IDM: Is Kofax doing any work with the Content Management Interoperability Standard (CMIS) for ECM platforms to work together?

MC: Yes, we are.  To the extent that the ECM vendors or repository vendors adopt that, and some have and some haven’t, and some have announced it but not yet delivered it, we’re very interested in doing that.  That would make our lives easier.  We think it will be a much more standard approach to things, obviously.  So, we have approved some work to go off and start working on that.  It won’t be available in the next few months, but it’s certainly something we’d like to see on the market. 

IDM: Finally, the past six months have been tough on many in the industry, including Kofax. Your CEO, Reynolds Fish, recently acknowledged that market slow down caused by increasing uncertainty and volatility in the global economic environment.  He said “We expect these challenges to continue until more confidence and stability returns to the markets”.  He was confident that the push for the paperless office would still continue.  Do you think there is a sufficient push for this new digital process management culture to keep expanding these projects?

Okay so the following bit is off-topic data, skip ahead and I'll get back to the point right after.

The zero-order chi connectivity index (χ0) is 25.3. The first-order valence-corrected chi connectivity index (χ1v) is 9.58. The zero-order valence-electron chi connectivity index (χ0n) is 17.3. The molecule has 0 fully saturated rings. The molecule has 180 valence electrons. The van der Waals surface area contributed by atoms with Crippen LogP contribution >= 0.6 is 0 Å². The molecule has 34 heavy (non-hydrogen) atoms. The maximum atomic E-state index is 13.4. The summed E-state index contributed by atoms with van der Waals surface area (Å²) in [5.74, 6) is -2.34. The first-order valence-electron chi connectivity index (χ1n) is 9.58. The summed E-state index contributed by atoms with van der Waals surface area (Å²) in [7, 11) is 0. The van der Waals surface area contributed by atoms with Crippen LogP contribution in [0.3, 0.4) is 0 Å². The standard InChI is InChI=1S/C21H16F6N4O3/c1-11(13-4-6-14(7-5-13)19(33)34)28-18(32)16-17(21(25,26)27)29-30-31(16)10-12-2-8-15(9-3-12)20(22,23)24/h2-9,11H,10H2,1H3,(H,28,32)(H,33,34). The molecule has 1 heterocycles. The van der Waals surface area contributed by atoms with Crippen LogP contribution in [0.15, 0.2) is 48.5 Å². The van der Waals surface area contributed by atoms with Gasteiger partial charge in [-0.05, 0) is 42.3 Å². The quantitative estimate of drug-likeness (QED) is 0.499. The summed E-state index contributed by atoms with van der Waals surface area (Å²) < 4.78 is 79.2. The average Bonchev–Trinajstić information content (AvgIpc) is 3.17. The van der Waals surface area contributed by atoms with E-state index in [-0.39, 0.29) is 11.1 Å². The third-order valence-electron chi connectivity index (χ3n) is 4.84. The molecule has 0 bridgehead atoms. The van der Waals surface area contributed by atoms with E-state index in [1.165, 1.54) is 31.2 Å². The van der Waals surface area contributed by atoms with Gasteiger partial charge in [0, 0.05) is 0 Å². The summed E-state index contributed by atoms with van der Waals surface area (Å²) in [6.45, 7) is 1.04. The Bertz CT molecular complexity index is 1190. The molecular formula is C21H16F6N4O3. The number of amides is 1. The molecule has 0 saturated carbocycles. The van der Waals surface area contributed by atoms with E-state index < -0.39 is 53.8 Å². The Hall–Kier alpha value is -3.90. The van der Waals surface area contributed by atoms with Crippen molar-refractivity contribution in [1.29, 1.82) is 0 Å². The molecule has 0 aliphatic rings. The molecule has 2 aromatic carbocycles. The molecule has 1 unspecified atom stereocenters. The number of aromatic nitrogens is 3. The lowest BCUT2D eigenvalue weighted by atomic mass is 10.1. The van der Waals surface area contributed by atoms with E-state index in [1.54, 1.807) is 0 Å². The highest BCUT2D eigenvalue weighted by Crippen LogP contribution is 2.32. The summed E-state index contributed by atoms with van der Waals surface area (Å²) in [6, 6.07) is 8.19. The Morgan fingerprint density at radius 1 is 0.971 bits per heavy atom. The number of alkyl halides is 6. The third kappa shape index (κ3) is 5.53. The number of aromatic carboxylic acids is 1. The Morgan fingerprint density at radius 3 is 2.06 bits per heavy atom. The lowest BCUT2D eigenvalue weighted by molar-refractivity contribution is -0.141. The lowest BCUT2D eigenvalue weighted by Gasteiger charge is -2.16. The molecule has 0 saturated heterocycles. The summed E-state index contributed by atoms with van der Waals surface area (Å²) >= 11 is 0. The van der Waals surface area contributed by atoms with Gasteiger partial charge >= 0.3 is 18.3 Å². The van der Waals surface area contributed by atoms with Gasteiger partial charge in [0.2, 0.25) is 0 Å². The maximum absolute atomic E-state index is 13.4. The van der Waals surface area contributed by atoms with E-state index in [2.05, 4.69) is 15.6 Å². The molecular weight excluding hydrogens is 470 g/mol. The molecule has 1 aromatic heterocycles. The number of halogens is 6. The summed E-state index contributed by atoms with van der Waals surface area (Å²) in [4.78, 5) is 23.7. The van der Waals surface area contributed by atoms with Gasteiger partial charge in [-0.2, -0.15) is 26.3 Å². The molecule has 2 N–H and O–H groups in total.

MC:  Yes.  And I think that the alignment of capture technologies with business process management technologies is going to continue to converge.  I think we are at the forefront of that, driving that, and I think that the reason why we’re doing it is it’s all about business value.  So capture in its own right, as you saw, great return on investment, but capture needs to be closer to the business processes, you need to be able to see value from it, you need to be able to tie those things together, and if you do that then you’re going to save a lot of money, you’re going to generate more revenue, you’re going to satisfy your customers better.  So I think the answer is obviously it’s uncertain times, there’s a lot of pressure on all our businesses, collectively.  Our strategy is really to go and drive more value out of the capture technology we have, and do that in a way where we’re tighter linked to your business processes, have more capabilities there, but that’s both software wise, services wise, integration wise, product wise, is to deliver you more there, more value on top of what you do with capture today.